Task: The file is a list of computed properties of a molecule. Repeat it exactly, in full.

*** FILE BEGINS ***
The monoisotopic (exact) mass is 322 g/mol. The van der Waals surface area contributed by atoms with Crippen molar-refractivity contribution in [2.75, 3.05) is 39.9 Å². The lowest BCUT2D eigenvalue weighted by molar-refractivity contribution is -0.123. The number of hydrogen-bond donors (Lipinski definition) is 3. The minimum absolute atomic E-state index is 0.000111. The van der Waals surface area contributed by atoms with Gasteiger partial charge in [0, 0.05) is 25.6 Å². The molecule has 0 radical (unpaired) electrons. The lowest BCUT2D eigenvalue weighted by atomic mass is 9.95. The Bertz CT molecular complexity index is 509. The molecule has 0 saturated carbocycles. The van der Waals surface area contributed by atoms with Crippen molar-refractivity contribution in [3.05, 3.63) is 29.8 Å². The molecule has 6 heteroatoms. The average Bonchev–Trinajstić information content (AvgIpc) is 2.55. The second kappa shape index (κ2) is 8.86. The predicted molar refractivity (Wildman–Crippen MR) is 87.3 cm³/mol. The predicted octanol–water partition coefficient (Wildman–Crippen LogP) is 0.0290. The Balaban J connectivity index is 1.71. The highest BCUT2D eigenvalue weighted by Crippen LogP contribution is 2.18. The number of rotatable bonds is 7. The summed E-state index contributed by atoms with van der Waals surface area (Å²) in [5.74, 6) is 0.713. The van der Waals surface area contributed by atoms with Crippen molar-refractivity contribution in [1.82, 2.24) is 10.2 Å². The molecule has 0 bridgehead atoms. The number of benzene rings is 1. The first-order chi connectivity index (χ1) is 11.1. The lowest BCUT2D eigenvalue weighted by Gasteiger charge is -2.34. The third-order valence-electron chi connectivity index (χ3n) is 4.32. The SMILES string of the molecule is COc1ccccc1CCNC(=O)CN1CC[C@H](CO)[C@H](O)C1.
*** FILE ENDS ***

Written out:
The monoisotopic (exact) mass is 322 g/mol. The van der Waals surface area contributed by atoms with Crippen molar-refractivity contribution in [2.75, 3.05) is 39.9 Å². The lowest BCUT2D eigenvalue weighted by molar-refractivity contribution is -0.123. The number of hydrogen-bond donors (Lipinski definition) is 3. The minimum absolute atomic E-state index is 0.000111. The van der Waals surface area contributed by atoms with Gasteiger partial charge in [0, 0.05) is 25.6 Å². The molecule has 0 radical (unpaired) electrons. The lowest BCUT2D eigenvalue weighted by atomic mass is 9.95. The Bertz CT molecular complexity index is 509. The molecule has 0 saturated carbocycles. The van der Waals surface area contributed by atoms with Crippen molar-refractivity contribution in [3.05, 3.63) is 29.8 Å². The molecule has 6 heteroatoms. The average Bonchev–Trinajstić information content (AvgIpc) is 2.55. The second kappa shape index (κ2) is 8.86. The predicted molar refractivity (Wildman–Crippen MR) is 87.3 cm³/mol. The predicted octanol–water partition coefficient (Wildman–Crippen LogP) is 0.0290. The Balaban J connectivity index is 1.71. The highest BCUT2D eigenvalue weighted by Crippen LogP contribution is 2.18. The number of rotatable bonds is 7. The summed E-state index contributed by atoms with van der Waals surface area (Å²) in [5.74, 6) is 0.713. The van der Waals surface area contributed by atoms with Crippen molar-refractivity contribution in [1.82, 2.24) is 10.2 Å². The molecule has 0 bridgehead atoms. The number of benzene rings is 1. The first-order chi connectivity index (χ1) is 11.1. The lowest BCUT2D eigenvalue weighted by Gasteiger charge is -2.34. The third-order valence-electron chi connectivity index (χ3n) is 4.32. The SMILES string of the molecule is COc1ccccc1CCNC(=O)CN1CC[C@H](CO)[C@H](O)C1.